LONDON – Since the start of the coronavirus pandemic, gambling businesses in Britain have increasingly looked to bolster and expand their online offerings, with shutdowns closing gambling shops.
The closure of commercial and social venues and the prolonged cancellation of major sporting events have fundamentally changed the gambling landscape around the world.
Despite its brick-and-mortar stores being largely closed in the past 12 months, Entain, the owner of Ladbrokes, which is on the FTSE 100 list, saw its core revenue rise 11% to £843.1 million ($1 USD) in 2020. 19 billion), of which £803.5 million came from a 50% increase in the online gambling offer.
Shares of the company hit a record high of £17.25 per share at the end of April and were up more than 36% since Monday’s close. It is currently up about 124% from its recent low during the first Covid-induced crash of March 2020. Companies like 888 Holdings, Rank Group and Gamesys have all performed strongly since last March. Meanwhile, Bet365 CEO Denise Coates posted an annual pay package of £469 million last year, one of the highest in UK corporate history.
But with isolation, boredom, stress, anxiety or financial worries increasing for many people during the pandemic, concerns have also been raised about a possible spike in addiction and harmful gambling.
The Gambling Commission, the UK’s regulatory body, found that while fewer people were gambling during the pandemic, many already engaged online gambling consumers expanded into new activities and spent more time and money betting.
The Commission noted that participation in a wider range of gambling activities may correlate with higher levels of “moderate risk and problematic gambling”, and has expressed particular concern about the increased adoption of online slot machines.
Dependence on the vulnerable
Matt Zarb-Cousin, co-founder of Gamban, a software provider that blocks access to gambling sites, told CNBC that with the canceled sports competitions and gambling companies tripling digital advertising since the UK’s first lockdown last March, many accidental better people were drawn to more intensive activities such as slots and casino games.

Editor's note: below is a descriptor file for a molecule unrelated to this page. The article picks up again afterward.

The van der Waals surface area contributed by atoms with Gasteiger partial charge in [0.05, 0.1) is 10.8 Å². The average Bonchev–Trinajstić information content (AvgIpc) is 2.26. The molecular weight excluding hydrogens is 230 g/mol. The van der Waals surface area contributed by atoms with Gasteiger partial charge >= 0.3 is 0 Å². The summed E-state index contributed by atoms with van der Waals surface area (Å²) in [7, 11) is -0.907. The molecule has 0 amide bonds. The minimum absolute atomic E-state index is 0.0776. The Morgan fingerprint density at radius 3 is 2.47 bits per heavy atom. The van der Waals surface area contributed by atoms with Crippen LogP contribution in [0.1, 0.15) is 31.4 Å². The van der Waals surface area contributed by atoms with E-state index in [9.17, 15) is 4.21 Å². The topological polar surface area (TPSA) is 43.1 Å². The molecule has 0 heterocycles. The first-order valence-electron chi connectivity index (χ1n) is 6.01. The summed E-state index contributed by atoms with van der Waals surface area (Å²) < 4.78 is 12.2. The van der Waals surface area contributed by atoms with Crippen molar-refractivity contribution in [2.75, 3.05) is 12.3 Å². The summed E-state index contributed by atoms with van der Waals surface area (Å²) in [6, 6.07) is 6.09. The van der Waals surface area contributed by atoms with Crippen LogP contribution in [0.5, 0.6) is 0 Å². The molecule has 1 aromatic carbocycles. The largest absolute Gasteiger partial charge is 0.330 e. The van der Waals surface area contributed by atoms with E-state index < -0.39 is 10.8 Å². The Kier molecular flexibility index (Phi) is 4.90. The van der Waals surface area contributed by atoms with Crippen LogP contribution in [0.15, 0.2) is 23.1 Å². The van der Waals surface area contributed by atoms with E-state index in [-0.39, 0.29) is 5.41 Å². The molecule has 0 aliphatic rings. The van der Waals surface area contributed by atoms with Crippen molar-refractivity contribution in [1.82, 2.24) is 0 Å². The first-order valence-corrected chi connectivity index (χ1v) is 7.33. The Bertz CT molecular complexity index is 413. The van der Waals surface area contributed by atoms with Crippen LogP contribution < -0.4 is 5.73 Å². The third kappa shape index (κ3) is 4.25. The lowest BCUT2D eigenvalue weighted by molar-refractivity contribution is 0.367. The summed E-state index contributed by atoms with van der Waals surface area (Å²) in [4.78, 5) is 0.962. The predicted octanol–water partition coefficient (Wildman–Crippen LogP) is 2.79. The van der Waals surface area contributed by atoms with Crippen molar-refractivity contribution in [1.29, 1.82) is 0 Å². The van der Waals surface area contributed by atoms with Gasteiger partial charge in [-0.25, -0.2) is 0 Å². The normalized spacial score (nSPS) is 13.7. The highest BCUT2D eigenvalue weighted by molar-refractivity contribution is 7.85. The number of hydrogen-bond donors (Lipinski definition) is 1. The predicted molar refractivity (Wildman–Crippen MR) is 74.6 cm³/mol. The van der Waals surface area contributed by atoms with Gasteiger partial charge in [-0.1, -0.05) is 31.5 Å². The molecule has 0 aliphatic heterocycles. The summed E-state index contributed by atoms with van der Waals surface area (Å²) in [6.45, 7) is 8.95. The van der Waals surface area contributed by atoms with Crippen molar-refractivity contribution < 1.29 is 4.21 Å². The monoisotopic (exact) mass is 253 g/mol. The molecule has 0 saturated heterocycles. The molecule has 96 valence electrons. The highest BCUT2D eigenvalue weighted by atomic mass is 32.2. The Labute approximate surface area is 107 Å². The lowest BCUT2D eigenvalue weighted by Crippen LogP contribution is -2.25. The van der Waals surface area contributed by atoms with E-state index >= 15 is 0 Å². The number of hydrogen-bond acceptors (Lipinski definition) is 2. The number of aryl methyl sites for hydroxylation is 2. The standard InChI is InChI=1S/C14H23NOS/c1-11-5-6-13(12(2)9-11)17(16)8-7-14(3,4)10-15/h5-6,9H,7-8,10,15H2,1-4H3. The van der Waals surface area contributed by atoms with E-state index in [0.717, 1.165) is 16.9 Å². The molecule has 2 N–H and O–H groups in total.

“Broadly speaking, the business model of getting people to sign up to bet on football or racing or sports in general is to run that at a very low margin – sometimes without any margin, sometimes even a loss leader – and so many of those to get people to the slot machines and casino games, where there is a significantly higher margin and these are more addictive products,” explains Zarb-Cousin.
He also noted that while gambling companies allow customers to exclude themselves from their services if they are concerned about the size of their gambling, in fact they rely on a very small fraction of the customers most at risk for a significant percentage of revenue.
A survey conducted last year by researchers at the University of Liverpool found that among UK gambling companies, the 5% of accounts with the highest annual spending, which Zarb-Cousin identified as the accounts most at risk of gambling damage, were 86%. of the GGY (gross gambling revenue) of companies.
Slots and casino games accounted for 93% of the GGY of online gambling among the operators who participated in the survey, while gambling products were also more often used by people from higher deprived areas. Players from the most deprived areas in the UK were responsible for disproportionately high spending in terms of GGY, the study found.
Meanwhile, most account holders made money or lost a modest amount during the year, with 84.5% of account holders spending less than £200 during the year. The survey found that for 1.4% of accounts, an average betting day contained more than 20 individual bets.
No nuisance, little regulation